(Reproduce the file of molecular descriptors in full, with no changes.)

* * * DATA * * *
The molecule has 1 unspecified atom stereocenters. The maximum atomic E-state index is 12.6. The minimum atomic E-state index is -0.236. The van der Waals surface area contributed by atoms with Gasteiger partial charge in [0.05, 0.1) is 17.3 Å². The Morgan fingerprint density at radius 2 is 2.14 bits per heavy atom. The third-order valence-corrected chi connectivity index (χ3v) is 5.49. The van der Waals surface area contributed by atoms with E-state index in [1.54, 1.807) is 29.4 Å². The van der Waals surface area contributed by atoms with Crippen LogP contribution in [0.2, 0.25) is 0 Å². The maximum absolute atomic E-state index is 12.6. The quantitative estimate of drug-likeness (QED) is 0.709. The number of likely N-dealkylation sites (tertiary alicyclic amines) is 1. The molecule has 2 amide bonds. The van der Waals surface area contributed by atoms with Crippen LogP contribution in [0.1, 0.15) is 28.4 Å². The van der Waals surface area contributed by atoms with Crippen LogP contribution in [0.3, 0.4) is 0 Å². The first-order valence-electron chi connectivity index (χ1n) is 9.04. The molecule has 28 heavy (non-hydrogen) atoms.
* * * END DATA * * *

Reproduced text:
The molecule has 1 unspecified atom stereocenters. The maximum atomic E-state index is 12.6. The minimum atomic E-state index is -0.236. The van der Waals surface area contributed by atoms with Gasteiger partial charge in [0.05, 0.1) is 17.3 Å². The Morgan fingerprint density at radius 2 is 2.14 bits per heavy atom. The third-order valence-corrected chi connectivity index (χ3v) is 5.49. The van der Waals surface area contributed by atoms with E-state index in [1.54, 1.807) is 29.4 Å². The van der Waals surface area contributed by atoms with Crippen LogP contribution in [0.2, 0.25) is 0 Å². The maximum absolute atomic E-state index is 12.6. The quantitative estimate of drug-likeness (QED) is 0.709. The number of likely N-dealkylation sites (tertiary alicyclic amines) is 1. The molecule has 2 amide bonds. The van der Waals surface area contributed by atoms with Crippen LogP contribution in [0.1, 0.15) is 28.4 Å². The van der Waals surface area contributed by atoms with Crippen LogP contribution in [0.3, 0.4) is 0 Å². The first-order valence-electron chi connectivity index (χ1n) is 9.04. The molecule has 28 heavy (non-hydrogen) atoms.